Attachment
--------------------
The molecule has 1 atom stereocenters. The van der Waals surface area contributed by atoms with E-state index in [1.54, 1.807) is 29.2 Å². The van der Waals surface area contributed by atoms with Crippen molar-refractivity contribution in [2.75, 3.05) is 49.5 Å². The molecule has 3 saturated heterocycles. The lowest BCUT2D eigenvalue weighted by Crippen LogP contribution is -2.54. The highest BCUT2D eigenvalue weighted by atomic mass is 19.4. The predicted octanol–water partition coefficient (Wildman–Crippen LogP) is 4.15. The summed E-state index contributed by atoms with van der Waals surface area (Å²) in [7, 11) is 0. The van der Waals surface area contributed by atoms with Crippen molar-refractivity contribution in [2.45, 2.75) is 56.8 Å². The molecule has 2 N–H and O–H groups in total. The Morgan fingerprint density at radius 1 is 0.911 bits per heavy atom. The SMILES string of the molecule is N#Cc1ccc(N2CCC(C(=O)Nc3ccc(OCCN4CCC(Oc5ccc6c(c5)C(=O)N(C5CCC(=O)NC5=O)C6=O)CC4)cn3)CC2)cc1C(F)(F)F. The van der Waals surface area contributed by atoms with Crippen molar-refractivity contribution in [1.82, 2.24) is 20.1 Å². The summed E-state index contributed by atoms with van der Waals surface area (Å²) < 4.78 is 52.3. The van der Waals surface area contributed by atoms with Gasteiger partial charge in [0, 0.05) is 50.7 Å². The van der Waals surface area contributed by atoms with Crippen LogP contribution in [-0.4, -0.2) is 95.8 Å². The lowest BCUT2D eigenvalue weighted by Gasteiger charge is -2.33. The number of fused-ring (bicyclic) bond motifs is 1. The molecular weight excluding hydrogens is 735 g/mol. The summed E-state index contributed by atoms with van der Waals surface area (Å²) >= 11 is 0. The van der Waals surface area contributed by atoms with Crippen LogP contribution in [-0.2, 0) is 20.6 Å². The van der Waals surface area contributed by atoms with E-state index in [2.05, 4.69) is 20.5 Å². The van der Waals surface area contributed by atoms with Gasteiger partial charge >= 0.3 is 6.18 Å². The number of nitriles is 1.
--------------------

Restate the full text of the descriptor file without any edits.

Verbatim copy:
The molecule has 1 atom stereocenters. The van der Waals surface area contributed by atoms with E-state index in [1.54, 1.807) is 29.2 Å². The van der Waals surface area contributed by atoms with Crippen molar-refractivity contribution in [2.75, 3.05) is 49.5 Å². The molecule has 3 saturated heterocycles. The lowest BCUT2D eigenvalue weighted by Crippen LogP contribution is -2.54. The highest BCUT2D eigenvalue weighted by atomic mass is 19.4. The predicted octanol–water partition coefficient (Wildman–Crippen LogP) is 4.15. The summed E-state index contributed by atoms with van der Waals surface area (Å²) in [7, 11) is 0. The van der Waals surface area contributed by atoms with Crippen molar-refractivity contribution in [2.45, 2.75) is 56.8 Å². The molecule has 2 N–H and O–H groups in total. The Morgan fingerprint density at radius 1 is 0.911 bits per heavy atom. The SMILES string of the molecule is N#Cc1ccc(N2CCC(C(=O)Nc3ccc(OCCN4CCC(Oc5ccc6c(c5)C(=O)N(C5CCC(=O)NC5=O)C6=O)CC4)cn3)CC2)cc1C(F)(F)F. The van der Waals surface area contributed by atoms with Crippen molar-refractivity contribution in [1.82, 2.24) is 20.1 Å². The summed E-state index contributed by atoms with van der Waals surface area (Å²) < 4.78 is 52.3. The van der Waals surface area contributed by atoms with Gasteiger partial charge in [0, 0.05) is 50.7 Å². The van der Waals surface area contributed by atoms with Crippen LogP contribution in [-0.4, -0.2) is 95.8 Å². The lowest BCUT2D eigenvalue weighted by Gasteiger charge is -2.33. The number of fused-ring (bicyclic) bond motifs is 1. The molecular weight excluding hydrogens is 735 g/mol. The summed E-state index contributed by atoms with van der Waals surface area (Å²) >= 11 is 0. The van der Waals surface area contributed by atoms with Crippen LogP contribution in [-0.2, 0) is 20.6 Å². The van der Waals surface area contributed by atoms with E-state index in [2.05, 4.69) is 20.5 Å². The van der Waals surface area contributed by atoms with Gasteiger partial charge >= 0.3 is 6.18 Å². The number of nitriles is 1.